Posted on March 4th, 2013 by Logan Lafferty
Bevacizumab therapy can provide significant but temporary clinical benefit in persons with recurrent glioblastoma, acknowledged Panos Z. Anastasiadis, PhD, chair of the Department of Cancer Biology at Mayo Clinic in Jacksonville, Florida, and colleagues in their report for PLOS One. The drug causes these brain tumors to shrink by depriving them of blood nutrients, but certain proteins help the cancer cells migrate to blood vessels in other parts of the brain in search of more nutrients.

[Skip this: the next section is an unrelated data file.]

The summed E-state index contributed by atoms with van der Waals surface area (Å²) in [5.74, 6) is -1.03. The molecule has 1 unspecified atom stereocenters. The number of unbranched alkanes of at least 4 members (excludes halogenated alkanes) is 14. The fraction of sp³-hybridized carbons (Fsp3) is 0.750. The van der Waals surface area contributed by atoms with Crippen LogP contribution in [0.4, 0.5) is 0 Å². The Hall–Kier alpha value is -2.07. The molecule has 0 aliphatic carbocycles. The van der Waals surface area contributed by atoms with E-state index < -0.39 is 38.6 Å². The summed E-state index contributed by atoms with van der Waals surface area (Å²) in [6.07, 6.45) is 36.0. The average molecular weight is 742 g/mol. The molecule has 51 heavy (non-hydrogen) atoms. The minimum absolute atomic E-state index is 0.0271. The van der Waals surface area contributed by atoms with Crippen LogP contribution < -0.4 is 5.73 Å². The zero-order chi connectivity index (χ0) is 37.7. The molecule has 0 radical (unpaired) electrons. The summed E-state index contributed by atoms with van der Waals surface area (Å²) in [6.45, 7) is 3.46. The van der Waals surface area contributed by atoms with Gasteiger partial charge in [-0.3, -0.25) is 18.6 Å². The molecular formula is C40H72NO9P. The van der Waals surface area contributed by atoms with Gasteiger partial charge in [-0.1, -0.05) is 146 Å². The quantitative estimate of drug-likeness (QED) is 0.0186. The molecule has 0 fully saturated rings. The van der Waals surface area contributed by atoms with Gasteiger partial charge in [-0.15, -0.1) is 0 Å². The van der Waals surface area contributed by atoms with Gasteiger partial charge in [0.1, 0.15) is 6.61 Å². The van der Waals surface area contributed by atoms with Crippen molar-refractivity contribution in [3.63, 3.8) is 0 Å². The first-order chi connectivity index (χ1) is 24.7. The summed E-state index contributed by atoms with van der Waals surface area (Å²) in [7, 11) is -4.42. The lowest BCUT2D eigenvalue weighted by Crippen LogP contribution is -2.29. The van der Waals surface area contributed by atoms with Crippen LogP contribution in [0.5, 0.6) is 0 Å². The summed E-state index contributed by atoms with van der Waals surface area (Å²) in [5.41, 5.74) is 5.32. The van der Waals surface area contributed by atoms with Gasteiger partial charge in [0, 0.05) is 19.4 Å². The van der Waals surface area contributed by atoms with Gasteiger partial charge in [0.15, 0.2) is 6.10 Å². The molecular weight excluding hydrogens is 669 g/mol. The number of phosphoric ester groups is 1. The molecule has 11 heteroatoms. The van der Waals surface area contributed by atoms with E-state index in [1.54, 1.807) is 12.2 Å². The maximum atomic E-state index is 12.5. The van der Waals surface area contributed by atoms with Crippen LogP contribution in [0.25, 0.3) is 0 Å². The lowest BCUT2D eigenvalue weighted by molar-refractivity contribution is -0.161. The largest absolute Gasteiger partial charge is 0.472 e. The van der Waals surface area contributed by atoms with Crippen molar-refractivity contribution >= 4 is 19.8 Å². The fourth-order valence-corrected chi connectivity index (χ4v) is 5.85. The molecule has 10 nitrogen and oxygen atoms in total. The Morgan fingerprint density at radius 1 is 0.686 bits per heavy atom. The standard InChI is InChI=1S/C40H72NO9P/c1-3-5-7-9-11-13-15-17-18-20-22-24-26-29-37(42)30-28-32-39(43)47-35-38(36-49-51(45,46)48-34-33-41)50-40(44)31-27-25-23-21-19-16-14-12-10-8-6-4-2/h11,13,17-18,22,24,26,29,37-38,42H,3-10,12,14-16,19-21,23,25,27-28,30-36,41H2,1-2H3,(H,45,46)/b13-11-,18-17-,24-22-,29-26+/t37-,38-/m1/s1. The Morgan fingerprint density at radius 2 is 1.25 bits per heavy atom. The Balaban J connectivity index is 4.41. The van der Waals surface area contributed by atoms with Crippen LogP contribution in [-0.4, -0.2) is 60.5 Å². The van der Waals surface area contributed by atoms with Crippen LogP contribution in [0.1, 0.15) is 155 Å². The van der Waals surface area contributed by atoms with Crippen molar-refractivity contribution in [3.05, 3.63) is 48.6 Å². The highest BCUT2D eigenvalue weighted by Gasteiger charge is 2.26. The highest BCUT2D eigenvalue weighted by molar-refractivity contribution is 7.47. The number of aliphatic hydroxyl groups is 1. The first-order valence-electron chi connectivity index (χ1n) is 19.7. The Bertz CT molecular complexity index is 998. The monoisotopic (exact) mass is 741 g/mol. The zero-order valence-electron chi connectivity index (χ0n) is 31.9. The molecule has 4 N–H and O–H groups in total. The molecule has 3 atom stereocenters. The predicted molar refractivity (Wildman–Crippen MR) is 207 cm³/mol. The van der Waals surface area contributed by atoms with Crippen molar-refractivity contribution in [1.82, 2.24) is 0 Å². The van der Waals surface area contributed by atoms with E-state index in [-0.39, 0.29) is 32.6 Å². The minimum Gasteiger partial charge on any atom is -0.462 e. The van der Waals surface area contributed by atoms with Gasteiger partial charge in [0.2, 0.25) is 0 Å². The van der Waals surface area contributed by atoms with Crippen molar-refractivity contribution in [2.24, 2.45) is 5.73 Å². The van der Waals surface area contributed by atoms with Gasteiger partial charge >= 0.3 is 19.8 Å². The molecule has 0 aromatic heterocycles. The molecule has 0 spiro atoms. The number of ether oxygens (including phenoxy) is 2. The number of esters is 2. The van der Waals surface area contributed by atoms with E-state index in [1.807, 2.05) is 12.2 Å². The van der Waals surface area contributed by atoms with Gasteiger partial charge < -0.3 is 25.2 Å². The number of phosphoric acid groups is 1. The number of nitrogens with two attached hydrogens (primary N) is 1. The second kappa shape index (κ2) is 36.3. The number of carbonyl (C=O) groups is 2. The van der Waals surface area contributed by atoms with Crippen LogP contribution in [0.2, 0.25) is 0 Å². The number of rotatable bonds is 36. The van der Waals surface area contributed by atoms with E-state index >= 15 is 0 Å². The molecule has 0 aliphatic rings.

Oncology Nurse Advisor by Delicia Honen Yard
Tags: bevacizumab therapy, blood nutrients, brain tumors, Cancer, cancer cells, Department of Cancer Biology, Dr. Panos Z. Anastasiadis, Glioblastoma, Mayo Clinic Jacksonville, Oncology Nurse Advisor, PLoS One, proteins, Research
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